If there is any surprising aspect of the euro crisis left after more than three years of agony, it is the lack of a pan-European anti-euro movement. Seen from the distant South Pacific this looks odd. It is evident that the euro does not work. It is even clearer that the policies to save it are a complete and utter failure.
So why are the Europeans still putting up with a perma-crisis instead of sending their political leadership into collective early retirement?
In Australia, governments and prime ministers have been exchanged for lesser reasons than ruining the economy of a whole continent and driving entire generations into unemployment. In Europe, on the other hand, some governments may have lost national elections as a consequence of the euro crisis. But the general policy prescription of bailouts combined with austerity was never allowed to change. Why not?
A large part of the answer is that there is no commonly agreed analysis of Europe’s problems. In all eurozone countries, opinion polls suggest there is widespread unease about the euro and the European Union’s crisis management. What differs, however, are the reasons for the Europeans’ unhappiness.
In those countries underwriting the policies to save the euro, the primary concern is paying for the mistakes of others. The Finns, Dutch, Austrians and Germans obviously don’t want to pay for Russian oligarchs and their deposits in Cyprus, Greek early retirees, or Italian tax-evaders. These are, of course, simplified and stereotypical exaggerations but it’s the gist of popular opposition against the euro in core euro countries.
The mood in the crisis plagued euro periphery is different, of course. To those opposing the euro in Greece, Cyprus or Italy, the euro and its policies are unwanted diktats from Brussels, Frankfurt and Berlin – policies designed to compel economic reforms that would have never been undertaken on their own.
And watched from across the British channel, at least by those inclined to read tabloid newspapers, the euro is just the way in which Germany belatedly won the war. What Hitler’s panzers did not achieve, modern-day Germans manage by virtue of their economic strength: to become the rulers of Europe.
Opposition to the European Union’s euro policies is not only fragmented across the continent. The national anti-euro narratives are not even compatible.
There is no way in which, say, a German concerned about inflation, competitiveness and his own tax burden would join forces with a Greek anti-austerity protester. Both may be convinced that the Euro is the root of all evil – but for entirely different reasons. To the German, the euro would be responsible for Greek profligacy before the crisis; to the Greek it would be blamed for German imposed austerity during the crisis. Anti-euro campaigners in the rich core of the EU want the exact opposite of what anti-euro campaigners call for in the European periphery.
In most European countries, there are now eurosceptical movements. But their political philosophies could not be more different.
Thus the United Kingdom Independence Party, the ‘Alternative für Deutschland’, and Austria’s ‘Team Stronach’ could all broadly be characterised as anti-EU and economically liberal – though they certainly differ on many questions of substance and style. Meanwhile, Beppe Grillo’s Five Star Movement in Italy or the Coalition of the Radical Left (Syriza) under their leader Alexis Tsipras in Greece find the reasons for their anti-euro stance in the rejection of EU mandated policies of economic reform and budget cuts.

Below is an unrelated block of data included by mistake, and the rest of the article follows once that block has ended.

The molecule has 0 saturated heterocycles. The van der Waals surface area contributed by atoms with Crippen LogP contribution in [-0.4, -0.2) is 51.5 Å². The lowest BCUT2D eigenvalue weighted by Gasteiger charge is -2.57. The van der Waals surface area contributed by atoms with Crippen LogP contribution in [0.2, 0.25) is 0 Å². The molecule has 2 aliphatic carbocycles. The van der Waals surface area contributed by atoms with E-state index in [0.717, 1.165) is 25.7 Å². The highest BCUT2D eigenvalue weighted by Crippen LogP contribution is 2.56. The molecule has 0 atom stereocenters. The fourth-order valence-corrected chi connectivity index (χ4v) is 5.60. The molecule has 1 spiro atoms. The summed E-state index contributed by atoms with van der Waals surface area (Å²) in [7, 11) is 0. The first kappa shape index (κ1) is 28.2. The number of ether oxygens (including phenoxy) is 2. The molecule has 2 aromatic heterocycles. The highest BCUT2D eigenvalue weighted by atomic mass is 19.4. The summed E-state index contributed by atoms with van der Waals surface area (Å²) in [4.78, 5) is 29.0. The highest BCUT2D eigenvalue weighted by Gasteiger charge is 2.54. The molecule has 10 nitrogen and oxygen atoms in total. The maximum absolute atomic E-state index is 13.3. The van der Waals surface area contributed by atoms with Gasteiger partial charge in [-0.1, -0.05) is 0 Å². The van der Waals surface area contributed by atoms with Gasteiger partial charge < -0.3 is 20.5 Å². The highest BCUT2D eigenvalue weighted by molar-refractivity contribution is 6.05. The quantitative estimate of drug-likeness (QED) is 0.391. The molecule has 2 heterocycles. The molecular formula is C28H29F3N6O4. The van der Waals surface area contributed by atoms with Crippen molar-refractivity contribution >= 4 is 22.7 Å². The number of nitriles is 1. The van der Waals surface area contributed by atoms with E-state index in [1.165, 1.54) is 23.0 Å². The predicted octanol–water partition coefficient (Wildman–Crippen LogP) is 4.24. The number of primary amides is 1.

The European Union has always suffered from its inability to unite the continent behind its common causes. Ironically, its critics are facing the exact same difficulty. They are too diverse in outlook and opinion to effectively challenge the received EU orthodoxy.
Political opposition to the euro has been made even more difficult by being labelled extreme or reactionary in some countries. In Germany, for example, being in favour of ever closer European integration was long seen as a prerequisite of political respectability. No political party wishing to remain electable would have dared to deviate from this post-war democratic consensus.
The newly founded ‘Alternative für Deutschland’, led by a distinguished economics professor from Hamburg, has had to defend itself against allegations of political extremism from the start. And yet, if there is anything that is extreme about the party, it is its willingness to play by the rules of European democracy.
Germany’s new eurosceptical party describes itself as pro-European and even pro-EU despite its insistence that the introduction of the euro was a mistake that ought to be corrected. However, as far as the Alternative is concerned, the end of the eurozone should come about as the result of renegotiations among the members of the eurozone.
As the party explains it on its website, there should be “an orderly dissolution of the eurozone”. Which probably means something akin to a structured end to complete chaos, or anarchy overcome by mutual agreement.
The Alternative’s views are hardly radical because they still try to find some new kind of consensus between eurozone countries. It is all somehow reminiscent of Lenin’s famous dictum that German revolutionaries would not storm a railway station without first buying a platform ticket.
If some German commentators are concerned about the perceived extremism of the Alternative it says more about the country’s consensus obsessed culture than about the new party’s political platform.
But as long as Europe’s different anti-euro movements are hopelessly fragmented, the chances are close to zero that there will be any meaningful opposition to the EU’s policies towards the euro, let alone to monetary union itself.
The euro will eventually fail because of all its inherent contradictions and design-flaws. But political opposition will not have contributed much to its downfall.